Regarding our sanctification, the Apostle Paul wrote that as a result of our personal relationship with Jesus, he begins to perfect us through the Holy Spirit until we die, or he returns. He wrote, “For I am confident of this very thing, that He who began a good work in you will perfect it until the day of Christ Jesus” (Phil. 1:6).

How Does God Use Imperfect People?

Let’s take a closer look at King David. We know that he was far from perfect. He was not a good man, and yet he was called by the Lord “a man after his own heart” (1 Sam. 13:14). God used him to write much of the Psalms.

After committing adultery with Bathsheba and murdering her husband, he was confronted by Nathan the prophet. David sincerely confessed his sin (Ps. 51:1-10). He knew that he had sinned against God himself. He wanted a pure heart. Later, in Psalm 103:11-12, David rejoiced in the blessedness of forgiven sin. After David’s fellowship with God was restored, he was able to pursue what God had called him to do.

We read in 2 Timothy 2:21 that those who cleanse themselves from wickedness will be useful to the Master. That is what I want to be. I learned as a young Christian college student through the campus ministry I was involved in to keep short accounts with God.

The concept was called “spiritual breathing.” Once I was made aware of my sin (usually through the conviction of the Holy Spirit), I would exhale, which is the confession part (see 1 Jn. 1:9). Next, I would pray that God would fill me once again with his Holy Spirit (Eph. 5:18), which was the inhaling part. After decades of practice, I still do this often.

Is There Anything We Can Do?

So, if God uses me to serve others even when I struggle with sin, does that mean I should continue to sin? The Apostle Paul shouts, “May it never be!” (Rom. 6:1-2). Just because God chooses to work through imperfect people by his mercy and grace doesn’t mean that we should do nothing to try to improve the situation.

We are called to work out our salvation with fear and trembling (Phil. 2:12-13). When we seek him through Bible study and prayer, we grow in grace. Even though we will never be sinless in this life, over time, we will sin less. Our sanctification is both passive and active. God works in us, and we work it out.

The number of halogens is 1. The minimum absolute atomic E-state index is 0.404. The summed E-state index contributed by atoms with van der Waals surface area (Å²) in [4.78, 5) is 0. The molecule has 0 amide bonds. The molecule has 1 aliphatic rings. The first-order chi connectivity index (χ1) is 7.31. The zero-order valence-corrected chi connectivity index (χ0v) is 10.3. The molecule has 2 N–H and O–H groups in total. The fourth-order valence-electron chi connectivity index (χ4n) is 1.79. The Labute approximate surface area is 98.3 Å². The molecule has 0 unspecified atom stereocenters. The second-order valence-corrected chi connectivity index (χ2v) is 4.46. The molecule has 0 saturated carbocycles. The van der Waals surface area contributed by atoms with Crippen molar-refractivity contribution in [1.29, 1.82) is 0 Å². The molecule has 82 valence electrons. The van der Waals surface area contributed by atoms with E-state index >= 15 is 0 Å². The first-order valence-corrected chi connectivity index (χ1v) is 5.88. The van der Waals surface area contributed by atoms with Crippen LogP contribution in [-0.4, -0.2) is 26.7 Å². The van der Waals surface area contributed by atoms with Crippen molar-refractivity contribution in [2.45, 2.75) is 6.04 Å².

Here are some additional actions we can take to be able to do that:

  • Ephesians 6:10-17– Put on the armor of God to be able to stand against temptation
  • 2 Timothy 2:22– Flee youthful lusts and pursue righteousness with other Christians
  • Hebrews 12:1-2– Get rid of the sins that can trip us; fix our eyes on Jesus to help us.

Final Thoughts

Let me circle back to 2 Corinthians 4:7, where we discussed our humble status as cracked pots. One of God’s purposes in using us despite our being incompetent is that whenever we see positive results from the work we do, we know it was all from God. We can’t take the credit. He gets all the glory.

Looking at it another way, when we consistently abide in Jesus as the vine and bear the fruit of the Spirit (see Gal. 5:22-23) wherever we have been planted, God the Father – the gardener – gets the glory as well (Jn. 15:1-5).

A good employer is patient with his incompetent employees, especially when they are making an effort and are an asset, not a liability. I would say that God is more than patient with us when we fail, have bad attitudes, make mistakes, and neglect seeking him in his word and prayer to ask for guidance. However, let us not take his patience and mercy for granted, but strive to work for his glory.

(Note: I encourage you to read The Practice of the Presence of God by Brother Lawrence. He served as a kitchen worker in a monastery and experienced God’s presence daily. This book inspired me as a young Christian. It set the tone for how I experience God’s presence no matter where I am or what I am doing.)

Editor’s note: This article was republished from the author’s blog with permission.